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The trip to the First Tech Challenge World Championships in St. Louis was a new experience for the Highland Robotics team, so obviously the team didn’t know what to expect.
As a result, the team came in with very simple expectations.
“We didn’t think we were going to compete very well against the other teams. Our goal was to not let our alliances down,” Business Manager Jack Streb said. “We have never seen anything like it, the robots there were so cool and clean. You could really tell that they belonged there. We focused on letting everyone know that we also belonged there.”
While the team did acquit themselves well, finishing 42 out of 64 teams as a wild card selection, the more lasting impact may be the connections they made with other participants.
At the hotel, the team connected with the FIRST Lego League out of Greece.
“We showed them our robot and they showed us theirs and they thought we were very cool, we let them drive it around,” Streb said.
“We even discussed with their coaches that they do not have FTC in Greece and they plan on making a team and they asked us to help them start a team and mentor them via email.”
The opportunity also allowed the team to observe some of the other divisions of FIRST that they don’t compete in or see, outside of the FIRST Tech Challenge. Of particular interest was getting to experience the youngest competitors as part of the Junior FIRST Lego League and the FIRST Robotics Challenge.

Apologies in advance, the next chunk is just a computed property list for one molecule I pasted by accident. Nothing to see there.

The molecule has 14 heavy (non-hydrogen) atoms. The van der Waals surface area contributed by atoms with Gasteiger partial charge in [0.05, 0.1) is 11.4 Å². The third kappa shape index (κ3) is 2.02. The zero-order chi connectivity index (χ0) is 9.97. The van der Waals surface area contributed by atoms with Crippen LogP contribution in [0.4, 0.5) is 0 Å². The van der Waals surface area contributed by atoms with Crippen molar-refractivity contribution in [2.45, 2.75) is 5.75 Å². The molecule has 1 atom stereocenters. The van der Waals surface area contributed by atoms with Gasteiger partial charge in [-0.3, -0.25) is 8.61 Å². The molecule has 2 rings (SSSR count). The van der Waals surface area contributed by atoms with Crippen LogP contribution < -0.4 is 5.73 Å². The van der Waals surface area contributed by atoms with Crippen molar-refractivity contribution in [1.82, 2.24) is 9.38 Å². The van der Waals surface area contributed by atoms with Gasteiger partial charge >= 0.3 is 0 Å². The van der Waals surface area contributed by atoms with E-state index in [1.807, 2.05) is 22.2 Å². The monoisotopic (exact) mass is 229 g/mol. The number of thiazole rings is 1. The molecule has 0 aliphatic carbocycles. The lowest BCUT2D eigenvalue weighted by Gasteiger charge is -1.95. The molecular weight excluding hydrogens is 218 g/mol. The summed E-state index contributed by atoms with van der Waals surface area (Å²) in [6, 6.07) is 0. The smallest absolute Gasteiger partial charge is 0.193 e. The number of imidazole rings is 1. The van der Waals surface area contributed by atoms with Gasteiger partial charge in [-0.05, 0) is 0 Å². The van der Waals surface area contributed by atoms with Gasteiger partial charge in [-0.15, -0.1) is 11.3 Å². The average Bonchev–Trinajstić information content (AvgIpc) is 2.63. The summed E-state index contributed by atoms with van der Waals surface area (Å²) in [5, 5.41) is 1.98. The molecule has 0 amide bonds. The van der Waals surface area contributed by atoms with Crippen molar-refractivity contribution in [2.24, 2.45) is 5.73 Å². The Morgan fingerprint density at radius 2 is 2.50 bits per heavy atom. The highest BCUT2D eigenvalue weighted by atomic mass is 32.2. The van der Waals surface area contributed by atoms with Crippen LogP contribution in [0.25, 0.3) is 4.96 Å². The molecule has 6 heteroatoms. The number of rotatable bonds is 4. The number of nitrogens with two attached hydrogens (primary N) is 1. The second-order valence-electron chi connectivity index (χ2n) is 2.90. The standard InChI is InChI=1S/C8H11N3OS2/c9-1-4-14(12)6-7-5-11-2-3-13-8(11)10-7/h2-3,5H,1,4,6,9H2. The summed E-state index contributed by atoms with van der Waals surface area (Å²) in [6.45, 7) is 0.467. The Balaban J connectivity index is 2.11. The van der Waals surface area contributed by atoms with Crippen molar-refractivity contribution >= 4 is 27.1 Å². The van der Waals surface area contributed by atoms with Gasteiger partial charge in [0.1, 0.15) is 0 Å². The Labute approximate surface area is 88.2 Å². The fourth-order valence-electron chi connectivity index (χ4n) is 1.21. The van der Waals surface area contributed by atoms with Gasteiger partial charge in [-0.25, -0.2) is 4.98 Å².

“It was cool to see how good these little tiny kids (6 and 7 year olds) in Junior FLL were at public speaking and presenting their solutions to their challenge,” Streb said.
They even garnered a following from the local Junior FLL team, who became part of their cheering section after giving their presentation to the Highland students and talking to the Highland team about their robot.
“FRC was definitely the most exciting for us because FRC is the division of FIRST with the biggest robots,” Streb said. “They play on basketball court sized fields and they are very cool to see because of their size and how good their drivers are.”
Just being around the top teams from around the country and the world, gave the team a lot of good examples to think about and follow. The team got to be around the top robots and pits in the world, giving them more ideas about the tactics and amount of work that is necessary to take the next step and be able to run with these better teams.
After getting their first taste of this level of competition, they’re hoping this isn’t a once in a lifetime opportunity. The team is definitely hungry for more.
“Now we can take what we learned by seeing the best teams in the world and hopefully use it to earn our way back to the Worlds Championship again in Detroit,” Streb said.
Even with the eye on the future, the team wanted to take one more opportunity to thank all those who made such an incredible experience possible.
“We want to thank our coach Tim Surine for taking us,” Streb said. “He did a lot to give us this opportunity and we appreciate that.
“We also want to thank all of the people and businesses that supported us by donating their money to our team. We could not have went without it. The support we got from the community was very mind blowing and we are very appreciative for that.”